Hasslein Blog: Matthew Sunrich Presents... Detective Comics #408


Hasslein Blog

Friday, May 3, 2013

Matthew Sunrich Presents... Detective Comics #408

Detective Comics #408

By Matthew Sunrich

Batman has a relationship with the Gothic that goes all the way back to Detective Comics #29 (1939).

Around that time, seminal horror films such as Frankenstein (and its sequels), Dracula, and the various adaptations of Edgar Allan Poe's short stories (The Black Cat) and poetry (The Raven), all of which have strong Gothic elements, were immensely popular at the box office. Horror as a distinct genre did not yet exist (the work of its practitioners at the time, which included such writers as H. P. Lovecraft, Robert E. Howard, and August Derleth, was lumped into the category of "weird fiction"), but audiences clearly responded enthusiastically to its tropes. Terror is a powerful emotion, and filmmakers lined their pockets again and again by enticing moviegoers with the dark romances of nineteenth-century literature.

Horace Walpole's novella The Castle of Otranto (1764) singlehandedly laid the groundwork for Gothic fiction (mystery, the supernatural, dark secrets, curses, svelte females in nightgowns), and authors have used its motifs in various ways ever since. The one thing that almost all Gothic stories share, however, is the building, be it manse, castle, or office block. The evil needs somewhere to set up shop, after all. In many stories, the building itself is a character (Shirley Jackson's 1959 novel The Haunting of Hill House being an excellent example), although the source of its sentience may be obscure. These things don't always have to be explained, and it's actually often more effective if they're not.

It makes perfect sense that comic-book writers would recognize the value of the Gothic, as well.

As I've mentioned before, Batman was originally designed to be the antithesis of Superman. His early adventures pitted him against vampires, madmen, zombies, and other characters we associate with horror. Many of his cases took him away from Gotham City (even though "Gotham" is an alternate name for New York City, I'm sure the creators' decision to use this name was no accident) to shadowy locations and cobwebby castles filled with hidden passageways, spooky statuary, and chandeliers dripping with the paraffin of blood-red candles. Like the winged mammal from which he took his name, Batman mostly stayed out of sight during the daylight hours. Unfortunately, this didn't last long, and by the early 1940s his "dark avenger of the night" persona was scrapped. Thankfully, he regained it in 1970.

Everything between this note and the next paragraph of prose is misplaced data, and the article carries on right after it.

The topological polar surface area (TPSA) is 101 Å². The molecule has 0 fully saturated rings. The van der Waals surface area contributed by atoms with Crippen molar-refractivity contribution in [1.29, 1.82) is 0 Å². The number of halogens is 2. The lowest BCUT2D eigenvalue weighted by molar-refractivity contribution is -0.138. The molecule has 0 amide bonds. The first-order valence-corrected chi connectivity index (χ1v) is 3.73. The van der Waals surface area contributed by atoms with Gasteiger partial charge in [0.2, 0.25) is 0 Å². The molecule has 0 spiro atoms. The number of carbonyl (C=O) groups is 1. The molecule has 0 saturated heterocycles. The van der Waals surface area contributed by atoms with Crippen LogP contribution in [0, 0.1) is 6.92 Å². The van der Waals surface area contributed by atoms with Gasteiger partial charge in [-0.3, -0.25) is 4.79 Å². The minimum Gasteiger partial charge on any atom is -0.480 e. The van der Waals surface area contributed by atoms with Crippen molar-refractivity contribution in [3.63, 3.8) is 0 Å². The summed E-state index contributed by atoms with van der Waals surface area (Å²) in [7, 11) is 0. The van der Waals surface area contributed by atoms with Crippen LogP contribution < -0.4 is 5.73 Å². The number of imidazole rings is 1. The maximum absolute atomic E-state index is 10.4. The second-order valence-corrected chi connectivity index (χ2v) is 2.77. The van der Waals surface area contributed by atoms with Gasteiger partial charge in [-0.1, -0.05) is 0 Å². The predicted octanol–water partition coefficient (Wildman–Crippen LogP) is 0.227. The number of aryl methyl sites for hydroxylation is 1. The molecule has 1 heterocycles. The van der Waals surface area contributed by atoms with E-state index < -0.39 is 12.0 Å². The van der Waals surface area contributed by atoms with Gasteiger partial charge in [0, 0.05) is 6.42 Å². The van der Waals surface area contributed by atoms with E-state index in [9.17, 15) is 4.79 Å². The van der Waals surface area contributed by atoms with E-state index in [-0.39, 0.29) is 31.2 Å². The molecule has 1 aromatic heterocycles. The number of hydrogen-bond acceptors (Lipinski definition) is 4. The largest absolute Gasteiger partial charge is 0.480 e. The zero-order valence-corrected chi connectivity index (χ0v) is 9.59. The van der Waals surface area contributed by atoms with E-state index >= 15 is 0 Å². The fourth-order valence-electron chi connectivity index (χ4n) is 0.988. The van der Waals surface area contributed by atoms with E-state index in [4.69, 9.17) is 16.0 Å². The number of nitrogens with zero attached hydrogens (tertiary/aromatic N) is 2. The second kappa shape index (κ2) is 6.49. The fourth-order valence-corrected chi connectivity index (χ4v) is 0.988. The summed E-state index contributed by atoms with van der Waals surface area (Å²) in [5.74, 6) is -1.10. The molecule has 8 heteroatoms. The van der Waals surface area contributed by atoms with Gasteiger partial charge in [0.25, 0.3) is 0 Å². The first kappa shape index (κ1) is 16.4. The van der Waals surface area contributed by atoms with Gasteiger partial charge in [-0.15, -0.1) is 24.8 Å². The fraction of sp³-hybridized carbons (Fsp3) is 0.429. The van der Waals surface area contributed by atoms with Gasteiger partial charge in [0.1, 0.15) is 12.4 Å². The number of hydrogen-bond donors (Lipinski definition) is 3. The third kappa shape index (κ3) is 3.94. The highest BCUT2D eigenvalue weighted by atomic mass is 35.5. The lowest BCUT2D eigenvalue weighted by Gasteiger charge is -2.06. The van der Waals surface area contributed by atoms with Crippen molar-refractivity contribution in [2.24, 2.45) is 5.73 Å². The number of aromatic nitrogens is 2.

Several of Batman's Bronze-Age stories take place in creepy residences, but Detective Comics #408, "The House That Haunted Batman," puts an interesting spin on the concept. Writers Len Wein and Marv Wolfman immediately draw the reader into the story by "talking" directly to him, via the captions, as if he were the main character. This technique had been used in comics before, notably in Stan Lee and Bill Everett's "Zombie" in Menace #5 (1953), and there are probably instances of it in earlier superhero comics, but, regardless of its originality or lack thereof, it elicits a visceral response from the reader because rather than just reading about Batman, he has become Batman.

As in Batman #246 (see previous article), Robin has been kidnapped by an unknown party from Hudson University and is being used as bait for the Dark Knight. The story opens with Batman's arrival at a "dusty old mansion" on the outskirts of Gotham City. What makes it particularly strange is that it wasn't there last week. How the hell does a huge house just appear out of nowhere? You can be certain that the situation is only going to get weirder.

Soon after entering, Batman finds his ward standing alone in a darkened corridor. The Boy Wonder collapses, and when the Caped Crusader catches him, Robin immediately decomposes into sand, which runs through Batman's fingers. Before he can deal with this, Batman is compelled to rush up the stairs to locate the source of a piercing scream. It turns out to be a phonograph recording, but as he lifts the needle someone fires on him. Pursuing the assailant, Batman finds Robin holding the gun.